7:30 a.m., Oct. 2
Carlsbad woman is accused of shooting husband while children played downstairs
The mother-in-law of a woman accused of murdering her husband, was in the witness box more than two hours today, in San Diego’s North County Superior Courthouse.
Defendant Julie Elizabeth Harper, 39, is accused of shooting her husband Jason Harper, 39, in the bedroom of their Carlsbad home, while their three young children played downstairs, last August.
Lina Harper, mother of the deceased man, said her daughter-in-law Julie became angry with her when Julie Harper was not allowed to act as their real estate agent, when Jason’s parents purchased another home in Carlsbad, in June of this year.
“We didn’t trust her with our financial information,” Mrs. Lina Harper said in court today. She testified that the “main reason” she and her husband acquired this new home was “we knew a divorce was coming” and they wanted to be near, to help care for their three grandchildren and provide a home for their son, Jason.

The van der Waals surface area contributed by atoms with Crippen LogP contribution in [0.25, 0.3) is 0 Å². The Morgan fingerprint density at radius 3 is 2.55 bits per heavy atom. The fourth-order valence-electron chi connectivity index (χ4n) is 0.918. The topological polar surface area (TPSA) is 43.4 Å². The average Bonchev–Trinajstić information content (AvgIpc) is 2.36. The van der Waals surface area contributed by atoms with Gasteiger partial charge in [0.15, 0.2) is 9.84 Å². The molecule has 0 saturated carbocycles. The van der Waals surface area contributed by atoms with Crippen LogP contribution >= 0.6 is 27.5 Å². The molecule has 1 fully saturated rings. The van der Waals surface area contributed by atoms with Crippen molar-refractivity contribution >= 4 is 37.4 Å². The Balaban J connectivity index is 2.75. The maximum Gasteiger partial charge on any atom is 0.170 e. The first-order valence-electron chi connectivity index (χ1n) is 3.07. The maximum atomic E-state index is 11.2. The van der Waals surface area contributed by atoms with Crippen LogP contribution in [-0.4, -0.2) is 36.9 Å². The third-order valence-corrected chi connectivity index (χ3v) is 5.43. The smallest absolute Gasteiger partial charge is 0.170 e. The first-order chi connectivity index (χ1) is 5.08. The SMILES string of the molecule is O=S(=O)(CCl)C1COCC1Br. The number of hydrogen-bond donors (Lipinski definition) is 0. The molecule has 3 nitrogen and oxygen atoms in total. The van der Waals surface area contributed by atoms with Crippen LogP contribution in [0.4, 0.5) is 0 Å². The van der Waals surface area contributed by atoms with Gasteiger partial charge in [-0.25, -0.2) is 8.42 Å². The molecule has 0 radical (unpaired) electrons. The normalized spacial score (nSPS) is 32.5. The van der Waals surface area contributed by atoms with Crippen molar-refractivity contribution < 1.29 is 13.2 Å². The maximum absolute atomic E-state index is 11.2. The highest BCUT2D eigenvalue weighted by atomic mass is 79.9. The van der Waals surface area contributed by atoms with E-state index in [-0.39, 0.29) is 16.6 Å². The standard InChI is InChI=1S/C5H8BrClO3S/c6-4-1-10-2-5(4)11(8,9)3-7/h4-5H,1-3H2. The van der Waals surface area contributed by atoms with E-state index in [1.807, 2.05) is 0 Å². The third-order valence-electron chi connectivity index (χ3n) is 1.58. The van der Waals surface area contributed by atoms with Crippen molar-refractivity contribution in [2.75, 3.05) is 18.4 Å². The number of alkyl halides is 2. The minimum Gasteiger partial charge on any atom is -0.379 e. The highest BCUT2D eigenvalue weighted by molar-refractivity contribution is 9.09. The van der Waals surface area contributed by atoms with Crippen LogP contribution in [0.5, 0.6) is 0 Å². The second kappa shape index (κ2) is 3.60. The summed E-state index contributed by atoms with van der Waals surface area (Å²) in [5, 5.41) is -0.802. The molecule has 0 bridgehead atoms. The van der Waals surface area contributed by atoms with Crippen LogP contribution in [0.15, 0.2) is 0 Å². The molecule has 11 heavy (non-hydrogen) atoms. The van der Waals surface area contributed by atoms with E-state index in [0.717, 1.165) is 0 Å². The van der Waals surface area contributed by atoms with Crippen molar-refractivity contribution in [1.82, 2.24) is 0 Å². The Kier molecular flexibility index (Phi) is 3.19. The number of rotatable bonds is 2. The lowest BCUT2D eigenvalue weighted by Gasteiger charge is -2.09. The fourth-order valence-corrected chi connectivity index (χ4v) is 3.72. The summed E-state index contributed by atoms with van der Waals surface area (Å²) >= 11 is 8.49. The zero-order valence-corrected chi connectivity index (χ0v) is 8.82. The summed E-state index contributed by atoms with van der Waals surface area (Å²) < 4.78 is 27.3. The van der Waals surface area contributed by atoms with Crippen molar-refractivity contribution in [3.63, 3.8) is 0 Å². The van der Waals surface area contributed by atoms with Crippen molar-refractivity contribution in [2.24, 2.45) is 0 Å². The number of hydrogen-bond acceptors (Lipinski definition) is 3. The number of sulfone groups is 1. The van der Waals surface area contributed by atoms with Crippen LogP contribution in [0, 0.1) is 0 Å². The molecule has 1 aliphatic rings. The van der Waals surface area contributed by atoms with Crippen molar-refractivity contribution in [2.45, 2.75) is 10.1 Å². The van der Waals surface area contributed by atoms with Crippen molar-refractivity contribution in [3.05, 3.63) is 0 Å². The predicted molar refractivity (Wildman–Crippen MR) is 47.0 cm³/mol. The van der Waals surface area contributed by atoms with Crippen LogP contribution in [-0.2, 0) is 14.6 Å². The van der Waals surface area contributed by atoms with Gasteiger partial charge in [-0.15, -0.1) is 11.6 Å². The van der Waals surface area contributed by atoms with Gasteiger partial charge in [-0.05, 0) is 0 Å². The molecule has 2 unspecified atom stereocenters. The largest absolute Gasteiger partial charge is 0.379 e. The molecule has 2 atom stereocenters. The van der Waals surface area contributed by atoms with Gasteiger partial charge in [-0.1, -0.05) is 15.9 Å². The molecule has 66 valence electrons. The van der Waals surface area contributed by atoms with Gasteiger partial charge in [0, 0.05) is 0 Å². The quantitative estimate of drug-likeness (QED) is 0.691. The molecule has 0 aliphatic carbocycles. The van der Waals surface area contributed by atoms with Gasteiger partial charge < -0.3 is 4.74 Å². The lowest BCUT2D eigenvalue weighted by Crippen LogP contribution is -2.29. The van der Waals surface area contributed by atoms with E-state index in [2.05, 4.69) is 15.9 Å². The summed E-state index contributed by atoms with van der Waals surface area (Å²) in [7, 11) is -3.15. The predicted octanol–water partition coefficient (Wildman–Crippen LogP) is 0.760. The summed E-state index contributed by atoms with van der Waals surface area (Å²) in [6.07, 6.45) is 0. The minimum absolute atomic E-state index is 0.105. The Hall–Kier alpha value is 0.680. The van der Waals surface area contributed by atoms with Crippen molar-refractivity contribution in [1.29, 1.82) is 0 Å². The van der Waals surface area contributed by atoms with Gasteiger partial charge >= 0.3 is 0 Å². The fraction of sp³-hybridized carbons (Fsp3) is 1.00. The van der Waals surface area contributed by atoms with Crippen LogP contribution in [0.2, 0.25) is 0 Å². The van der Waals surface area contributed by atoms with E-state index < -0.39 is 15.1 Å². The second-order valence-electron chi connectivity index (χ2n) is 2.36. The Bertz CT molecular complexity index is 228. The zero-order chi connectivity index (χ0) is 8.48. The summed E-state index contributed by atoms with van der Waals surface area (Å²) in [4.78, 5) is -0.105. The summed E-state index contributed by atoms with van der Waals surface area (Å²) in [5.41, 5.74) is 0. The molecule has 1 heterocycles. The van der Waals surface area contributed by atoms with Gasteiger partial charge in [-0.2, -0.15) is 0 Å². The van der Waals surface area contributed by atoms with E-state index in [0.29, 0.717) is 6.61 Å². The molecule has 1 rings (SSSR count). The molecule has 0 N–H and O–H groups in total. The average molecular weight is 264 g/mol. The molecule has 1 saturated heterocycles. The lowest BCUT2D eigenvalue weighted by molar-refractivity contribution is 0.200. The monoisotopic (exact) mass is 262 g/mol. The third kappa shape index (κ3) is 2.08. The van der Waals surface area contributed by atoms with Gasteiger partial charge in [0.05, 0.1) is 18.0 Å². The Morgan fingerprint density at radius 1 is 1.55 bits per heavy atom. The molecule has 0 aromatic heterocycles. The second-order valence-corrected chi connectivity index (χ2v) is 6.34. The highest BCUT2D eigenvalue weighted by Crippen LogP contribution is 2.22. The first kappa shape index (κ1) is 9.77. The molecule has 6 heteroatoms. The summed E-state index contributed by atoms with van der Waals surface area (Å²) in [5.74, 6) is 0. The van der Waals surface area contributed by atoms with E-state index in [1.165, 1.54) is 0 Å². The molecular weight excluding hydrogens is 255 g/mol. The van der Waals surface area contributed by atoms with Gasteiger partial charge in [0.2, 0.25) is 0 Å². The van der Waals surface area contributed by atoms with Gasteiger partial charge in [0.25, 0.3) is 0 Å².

Jason Harper was a math teacher and occasional volleyball coach at Carlsbad High School, according to testimony.
Testimony from the deceased man's mother Lina and brother Brian suggested that Jason Harper and his family believed that wife Julie was addicted to pain medication, and made unauthorized purchases which Jason was trying to prevent. Lina Harper said her son Jason told her that Julie acted with “extreme retaliation” and “takes revenge and sabotages.”
Prosecutor Keith Watanabe stated in court papers that the morning of August 7, 2012, Jason Harper was planning to buy a replacement part for his computer. Just as he was leaving the house, his wife admitted that she had hidden the missing part under their bed, and Jason went upstairs to retrieve it. The children remained playing downstairs, and then heard a “huge clunk,” and described their father as screaming, the prosecutor alleged.
Testimony from two medical examiners stated that Jason Harper died of a single gunshot, the bullet traveling from his left ribcage through the heart and lodging in the upper right side of his chest. The alleged murder weapon has not been recovered, according to prosecutor Watanabe.
Julie Harper pleads not guilty through her privately retained defense attorney, Paul Pfingst. The preliminary hearing is expected to finish tomorrow, Wednesday, when Honorable Judge Robert Kearney will decide if there is sufficient evidence to order Julie Harper to trial for murder.